“Fact-checking” the assertions of debaters in the presidential race has become a small industry. Newspapers and wire services do it. So do special websites dedicated to holding candidates accountable for their claims – especially the ones they make about their rivals.
Among others, the Washington Post, USA Today, the Boston Globe, and PolitiFact.com took a look at Saturday night’s Republican debate in Des Moines, Iowa, and found some of the assertions to be at least a little wobbly and in some cases outright false.
In response to a charge by Michele Bachmann about controlling the greenhouse gases that cause global warming, Newt Gingrich said, “I oppose cap and trade, I testified against it, the same day that Al Gore testified for it. I helped defeat it in the Senate.”
What Gingrich said four years ago, is this: “I think if you have mandatory carbon caps combined with a trading system, much like we did with sulfur, and if you have a tax-incentive program for investing in the solutions, that there’s a package there that’s very, very good. And frankly, it’s something I would strongly support.”
What Obama actually said was, “We believe the borders of Israel and Palestine should be based on the 1967 lines with mutually agreed swaps, so that secure and recognized borders are established for both states…. It means that the parties themselves – Israelis and Palestinians – will negotiate a border that is different than the one that existed on June 4, 1967. That's what mutually agreed-upon swaps means. It is a well-known formula to all who have worked on this issue for a generation.”
On health care, Rick Perry turned to Romney and said, “I read your first book, and it said in there that your mandate in Massachusetts, which should be the model for the country – and I know it came out of the reprint of the book, but, you know, I'm just saying, you were for individual mandates, my friend.”
Romney gets this all the time, and actually it’s less than a doozie. He did alter some things in a later edition of his book but a fuller reading shows he meant the Massachusetts plan could be a model for other states, not the federal government.
In any case, Romney got (for him) so steamed that he immediately challenged Perry to a $10,000 bet over who was right – which immediately tagged him as being what the occupy wallstreeters call the super wealthy one percent. (Romney’s net worth is something greater than $200 million, a fact you’ll never learn from him.)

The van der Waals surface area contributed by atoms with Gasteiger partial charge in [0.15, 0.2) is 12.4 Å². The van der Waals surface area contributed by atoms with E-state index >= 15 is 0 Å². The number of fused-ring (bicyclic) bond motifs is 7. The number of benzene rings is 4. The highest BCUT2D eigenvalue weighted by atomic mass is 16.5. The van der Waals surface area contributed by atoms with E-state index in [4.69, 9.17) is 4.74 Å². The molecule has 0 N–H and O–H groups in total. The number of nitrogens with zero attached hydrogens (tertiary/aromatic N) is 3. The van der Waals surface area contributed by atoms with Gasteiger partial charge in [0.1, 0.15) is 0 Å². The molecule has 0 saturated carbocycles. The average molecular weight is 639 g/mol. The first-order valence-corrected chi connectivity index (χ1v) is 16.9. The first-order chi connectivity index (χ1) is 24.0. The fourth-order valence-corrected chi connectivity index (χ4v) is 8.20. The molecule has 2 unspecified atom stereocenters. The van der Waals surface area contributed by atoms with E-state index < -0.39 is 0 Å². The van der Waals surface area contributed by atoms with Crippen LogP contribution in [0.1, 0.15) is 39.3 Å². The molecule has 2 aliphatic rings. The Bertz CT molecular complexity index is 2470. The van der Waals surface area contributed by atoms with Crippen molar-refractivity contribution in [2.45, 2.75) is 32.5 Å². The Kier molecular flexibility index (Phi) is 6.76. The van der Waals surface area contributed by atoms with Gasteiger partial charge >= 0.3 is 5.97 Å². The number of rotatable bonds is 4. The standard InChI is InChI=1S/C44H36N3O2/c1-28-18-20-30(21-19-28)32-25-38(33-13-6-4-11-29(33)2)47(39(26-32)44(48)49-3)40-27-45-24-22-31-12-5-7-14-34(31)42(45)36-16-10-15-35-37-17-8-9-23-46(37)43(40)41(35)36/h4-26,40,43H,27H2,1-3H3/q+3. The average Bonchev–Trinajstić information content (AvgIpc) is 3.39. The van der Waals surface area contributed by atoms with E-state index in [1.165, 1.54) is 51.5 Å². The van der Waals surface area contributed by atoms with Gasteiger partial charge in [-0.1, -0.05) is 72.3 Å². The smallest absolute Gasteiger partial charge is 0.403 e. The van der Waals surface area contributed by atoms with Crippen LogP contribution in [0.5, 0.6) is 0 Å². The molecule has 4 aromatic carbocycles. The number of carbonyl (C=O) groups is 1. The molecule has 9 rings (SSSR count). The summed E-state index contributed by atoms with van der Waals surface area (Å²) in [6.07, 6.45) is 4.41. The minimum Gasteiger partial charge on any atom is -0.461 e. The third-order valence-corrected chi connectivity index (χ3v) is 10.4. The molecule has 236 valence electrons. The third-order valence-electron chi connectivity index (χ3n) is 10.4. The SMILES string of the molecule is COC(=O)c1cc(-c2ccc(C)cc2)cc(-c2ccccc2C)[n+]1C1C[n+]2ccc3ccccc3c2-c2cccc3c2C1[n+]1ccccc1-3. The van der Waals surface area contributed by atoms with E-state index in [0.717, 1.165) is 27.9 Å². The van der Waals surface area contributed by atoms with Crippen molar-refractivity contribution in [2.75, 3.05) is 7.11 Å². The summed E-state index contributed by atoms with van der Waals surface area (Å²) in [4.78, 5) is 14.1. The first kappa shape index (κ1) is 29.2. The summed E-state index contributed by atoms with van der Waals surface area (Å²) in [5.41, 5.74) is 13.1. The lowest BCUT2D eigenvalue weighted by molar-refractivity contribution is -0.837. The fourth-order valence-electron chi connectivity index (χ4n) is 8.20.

Romney himself gave less than a totally accurate reading on another health care issue when he said, “Let’s not forget, only one president has ever cut Medicare for seniors in this country and it’s Barack Obama.”
In fact, as the Washington Post points out, presidents and lawmakers have frequently tried to rein in the soaring cost of Medicare – including, one could argue, Romney himself. He supports the House Republican plan for Medicare which would make major changes in order to reduce its costs.
Gingrich has taken flak for suggesting that kids in schools should be spending some of their time doing janitorial work. Saturday night he said, “An entry-level janitor gets paid twice as much as an entry-level teacher.”
Whether or not you agree with him that “you could give lots of poor kids a work experience in the cafeteria and the school library and – and front office, and a lot of different things,” it turns out he’s mostly right about that, according to recent reports by the New York Post and NBC News.
Not everybody is thrilled with all this fact-checking. Some say there is bias – including political bias – in the way it’s conducted.
“They call themselves ‘fact checkers,’ and with the name comes a veneer of objectivity doubling as a license to go after any remark by a public figure they find disagreeable for any reason,” writes Mark Hemingway, online editor of the conservative The Weekly Standard in a piece headlined "The liberal media’s latest attempt to control the discourse." “The fact checker is less often a referee than a fan with a rooting interest in the outcome.”